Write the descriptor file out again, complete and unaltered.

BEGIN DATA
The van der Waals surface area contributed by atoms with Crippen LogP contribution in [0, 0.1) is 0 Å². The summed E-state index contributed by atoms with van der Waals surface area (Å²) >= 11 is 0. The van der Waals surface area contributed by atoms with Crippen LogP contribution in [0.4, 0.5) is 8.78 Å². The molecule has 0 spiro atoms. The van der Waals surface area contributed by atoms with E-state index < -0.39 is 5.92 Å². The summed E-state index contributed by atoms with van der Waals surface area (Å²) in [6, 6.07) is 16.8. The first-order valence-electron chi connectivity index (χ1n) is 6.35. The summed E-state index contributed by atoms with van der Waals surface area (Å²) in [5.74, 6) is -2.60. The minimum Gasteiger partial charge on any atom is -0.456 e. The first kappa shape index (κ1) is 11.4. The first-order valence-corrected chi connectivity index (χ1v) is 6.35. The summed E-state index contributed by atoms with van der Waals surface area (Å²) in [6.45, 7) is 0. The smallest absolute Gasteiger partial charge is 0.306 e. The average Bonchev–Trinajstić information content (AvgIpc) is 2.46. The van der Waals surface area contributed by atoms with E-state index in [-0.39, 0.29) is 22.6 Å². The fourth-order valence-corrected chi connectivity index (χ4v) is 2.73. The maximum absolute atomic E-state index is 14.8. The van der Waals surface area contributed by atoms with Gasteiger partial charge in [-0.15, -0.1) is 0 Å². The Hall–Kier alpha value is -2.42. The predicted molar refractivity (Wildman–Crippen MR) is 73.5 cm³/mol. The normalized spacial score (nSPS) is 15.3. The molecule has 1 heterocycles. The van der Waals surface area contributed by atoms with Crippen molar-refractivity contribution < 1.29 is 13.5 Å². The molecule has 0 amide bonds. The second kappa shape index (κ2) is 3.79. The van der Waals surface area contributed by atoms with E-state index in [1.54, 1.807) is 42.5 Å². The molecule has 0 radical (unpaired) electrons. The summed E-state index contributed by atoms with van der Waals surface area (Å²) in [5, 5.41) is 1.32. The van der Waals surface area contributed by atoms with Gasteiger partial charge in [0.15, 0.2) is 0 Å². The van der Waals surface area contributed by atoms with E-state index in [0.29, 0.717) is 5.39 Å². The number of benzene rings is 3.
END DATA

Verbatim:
The van der Waals surface area contributed by atoms with Crippen LogP contribution in [0, 0.1) is 0 Å². The summed E-state index contributed by atoms with van der Waals surface area (Å²) >= 11 is 0. The van der Waals surface area contributed by atoms with Crippen LogP contribution in [0.4, 0.5) is 8.78 Å². The molecule has 0 spiro atoms. The van der Waals surface area contributed by atoms with E-state index < -0.39 is 5.92 Å². The summed E-state index contributed by atoms with van der Waals surface area (Å²) in [6, 6.07) is 16.8. The first-order valence-electron chi connectivity index (χ1n) is 6.35. The summed E-state index contributed by atoms with van der Waals surface area (Å²) in [5.74, 6) is -2.60. The minimum Gasteiger partial charge on any atom is -0.456 e. The first kappa shape index (κ1) is 11.4. The first-order valence-corrected chi connectivity index (χ1v) is 6.35. The summed E-state index contributed by atoms with van der Waals surface area (Å²) in [6.45, 7) is 0. The smallest absolute Gasteiger partial charge is 0.306 e. The average Bonchev–Trinajstić information content (AvgIpc) is 2.46. The van der Waals surface area contributed by atoms with E-state index in [-0.39, 0.29) is 22.6 Å². The fourth-order valence-corrected chi connectivity index (χ4v) is 2.73. The maximum absolute atomic E-state index is 14.8. The van der Waals surface area contributed by atoms with Gasteiger partial charge in [-0.15, -0.1) is 0 Å². The Hall–Kier alpha value is -2.42. The predicted molar refractivity (Wildman–Crippen MR) is 73.5 cm³/mol. The normalized spacial score (nSPS) is 15.3. The molecule has 1 heterocycles. The van der Waals surface area contributed by atoms with Crippen molar-refractivity contribution < 1.29 is 13.5 Å². The molecule has 0 amide bonds. The second kappa shape index (κ2) is 3.79. The van der Waals surface area contributed by atoms with E-state index in [1.54, 1.807) is 42.5 Å². The molecule has 0 radical (unpaired) electrons. The summed E-state index contributed by atoms with van der Waals surface area (Å²) in [5, 5.41) is 1.32. The van der Waals surface area contributed by atoms with Gasteiger partial charge in [0.15, 0.2) is 0 Å². The van der Waals surface area contributed by atoms with E-state index in [0.29, 0.717) is 5.39 Å². The number of benzene rings is 3.